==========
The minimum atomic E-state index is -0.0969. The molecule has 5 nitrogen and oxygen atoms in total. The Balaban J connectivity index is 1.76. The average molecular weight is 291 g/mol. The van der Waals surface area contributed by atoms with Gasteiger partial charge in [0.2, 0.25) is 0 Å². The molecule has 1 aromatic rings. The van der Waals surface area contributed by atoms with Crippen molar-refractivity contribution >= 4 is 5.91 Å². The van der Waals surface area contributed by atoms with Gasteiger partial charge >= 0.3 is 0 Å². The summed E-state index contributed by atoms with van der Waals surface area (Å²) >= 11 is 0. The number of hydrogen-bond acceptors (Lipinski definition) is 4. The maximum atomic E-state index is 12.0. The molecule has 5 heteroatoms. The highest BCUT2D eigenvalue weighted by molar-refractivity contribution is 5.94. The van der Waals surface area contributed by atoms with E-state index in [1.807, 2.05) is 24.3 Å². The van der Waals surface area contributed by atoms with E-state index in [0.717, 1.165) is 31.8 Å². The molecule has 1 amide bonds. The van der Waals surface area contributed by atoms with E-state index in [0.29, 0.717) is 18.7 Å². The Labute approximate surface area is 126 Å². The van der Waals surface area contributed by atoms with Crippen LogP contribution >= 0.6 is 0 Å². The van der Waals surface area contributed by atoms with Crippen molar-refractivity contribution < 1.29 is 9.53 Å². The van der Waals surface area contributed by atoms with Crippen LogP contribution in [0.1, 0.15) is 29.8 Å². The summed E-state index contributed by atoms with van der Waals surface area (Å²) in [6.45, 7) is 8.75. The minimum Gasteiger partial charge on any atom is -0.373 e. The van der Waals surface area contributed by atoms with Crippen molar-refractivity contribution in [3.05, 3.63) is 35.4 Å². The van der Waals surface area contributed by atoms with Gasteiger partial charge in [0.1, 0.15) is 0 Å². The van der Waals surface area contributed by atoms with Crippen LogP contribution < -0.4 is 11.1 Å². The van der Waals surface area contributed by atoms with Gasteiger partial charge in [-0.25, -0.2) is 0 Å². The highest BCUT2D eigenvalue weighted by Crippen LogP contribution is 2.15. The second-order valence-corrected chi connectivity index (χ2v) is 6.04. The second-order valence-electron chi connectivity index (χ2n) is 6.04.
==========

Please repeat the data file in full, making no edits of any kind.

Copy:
The minimum atomic E-state index is -0.0969. The molecule has 5 nitrogen and oxygen atoms in total. The Balaban J connectivity index is 1.76. The average molecular weight is 291 g/mol. The van der Waals surface area contributed by atoms with Gasteiger partial charge in [0.2, 0.25) is 0 Å². The molecule has 1 aromatic rings. The van der Waals surface area contributed by atoms with Crippen molar-refractivity contribution >= 4 is 5.91 Å². The van der Waals surface area contributed by atoms with Gasteiger partial charge >= 0.3 is 0 Å². The summed E-state index contributed by atoms with van der Waals surface area (Å²) >= 11 is 0. The number of hydrogen-bond acceptors (Lipinski definition) is 4. The maximum atomic E-state index is 12.0. The molecule has 5 heteroatoms. The highest BCUT2D eigenvalue weighted by molar-refractivity contribution is 5.94. The van der Waals surface area contributed by atoms with E-state index in [1.807, 2.05) is 24.3 Å². The van der Waals surface area contributed by atoms with E-state index in [0.717, 1.165) is 31.8 Å². The molecule has 1 amide bonds. The van der Waals surface area contributed by atoms with E-state index in [0.29, 0.717) is 18.7 Å². The Labute approximate surface area is 126 Å². The van der Waals surface area contributed by atoms with Crippen LogP contribution >= 0.6 is 0 Å². The van der Waals surface area contributed by atoms with Crippen molar-refractivity contribution < 1.29 is 9.53 Å². The van der Waals surface area contributed by atoms with Crippen LogP contribution in [0.1, 0.15) is 29.8 Å². The summed E-state index contributed by atoms with van der Waals surface area (Å²) in [6.45, 7) is 8.75. The minimum Gasteiger partial charge on any atom is -0.373 e. The van der Waals surface area contributed by atoms with Crippen molar-refractivity contribution in [3.05, 3.63) is 35.4 Å². The van der Waals surface area contributed by atoms with Gasteiger partial charge in [0.1, 0.15) is 0 Å². The van der Waals surface area contributed by atoms with Crippen LogP contribution < -0.4 is 11.1 Å². The van der Waals surface area contributed by atoms with Gasteiger partial charge in [-0.25, -0.2) is 0 Å². The highest BCUT2D eigenvalue weighted by Crippen LogP contribution is 2.15. The second-order valence-corrected chi connectivity index (χ2v) is 6.04. The second-order valence-electron chi connectivity index (χ2n) is 6.04.